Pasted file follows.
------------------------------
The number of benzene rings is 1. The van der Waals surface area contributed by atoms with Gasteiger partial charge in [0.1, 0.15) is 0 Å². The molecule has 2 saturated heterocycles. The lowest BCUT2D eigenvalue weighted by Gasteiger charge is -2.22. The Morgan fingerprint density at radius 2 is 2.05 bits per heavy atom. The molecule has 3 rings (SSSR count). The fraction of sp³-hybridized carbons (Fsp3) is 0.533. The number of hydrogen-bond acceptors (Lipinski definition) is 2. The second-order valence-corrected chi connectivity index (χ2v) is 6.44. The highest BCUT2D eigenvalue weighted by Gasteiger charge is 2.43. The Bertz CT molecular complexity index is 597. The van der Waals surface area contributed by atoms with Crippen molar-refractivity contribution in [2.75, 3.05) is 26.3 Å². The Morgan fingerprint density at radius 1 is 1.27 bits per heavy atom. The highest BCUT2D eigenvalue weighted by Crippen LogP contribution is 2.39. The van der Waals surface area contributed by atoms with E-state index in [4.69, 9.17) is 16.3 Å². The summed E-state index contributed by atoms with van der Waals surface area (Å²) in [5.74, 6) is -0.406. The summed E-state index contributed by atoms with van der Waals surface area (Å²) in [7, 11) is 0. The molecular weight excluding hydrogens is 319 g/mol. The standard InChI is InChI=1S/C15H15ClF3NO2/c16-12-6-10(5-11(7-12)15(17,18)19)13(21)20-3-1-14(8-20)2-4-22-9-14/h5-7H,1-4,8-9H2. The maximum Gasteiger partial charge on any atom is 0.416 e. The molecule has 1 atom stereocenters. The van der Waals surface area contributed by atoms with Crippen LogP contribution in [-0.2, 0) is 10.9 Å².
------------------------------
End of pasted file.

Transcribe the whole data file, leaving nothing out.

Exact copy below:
The number of benzene rings is 1. The van der Waals surface area contributed by atoms with Gasteiger partial charge in [0.1, 0.15) is 0 Å². The molecule has 2 saturated heterocycles. The lowest BCUT2D eigenvalue weighted by Gasteiger charge is -2.22. The Morgan fingerprint density at radius 2 is 2.05 bits per heavy atom. The molecule has 3 rings (SSSR count). The fraction of sp³-hybridized carbons (Fsp3) is 0.533. The number of hydrogen-bond acceptors (Lipinski definition) is 2. The second-order valence-corrected chi connectivity index (χ2v) is 6.44. The highest BCUT2D eigenvalue weighted by Gasteiger charge is 2.43. The Bertz CT molecular complexity index is 597. The van der Waals surface area contributed by atoms with Crippen molar-refractivity contribution in [2.75, 3.05) is 26.3 Å². The Morgan fingerprint density at radius 1 is 1.27 bits per heavy atom. The highest BCUT2D eigenvalue weighted by Crippen LogP contribution is 2.39. The van der Waals surface area contributed by atoms with E-state index in [4.69, 9.17) is 16.3 Å². The summed E-state index contributed by atoms with van der Waals surface area (Å²) in [5.74, 6) is -0.406. The summed E-state index contributed by atoms with van der Waals surface area (Å²) in [7, 11) is 0. The molecular weight excluding hydrogens is 319 g/mol. The standard InChI is InChI=1S/C15H15ClF3NO2/c16-12-6-10(5-11(7-12)15(17,18)19)13(21)20-3-1-14(8-20)2-4-22-9-14/h5-7H,1-4,8-9H2. The maximum Gasteiger partial charge on any atom is 0.416 e. The molecule has 1 atom stereocenters. The van der Waals surface area contributed by atoms with Crippen LogP contribution in [-0.2, 0) is 10.9 Å².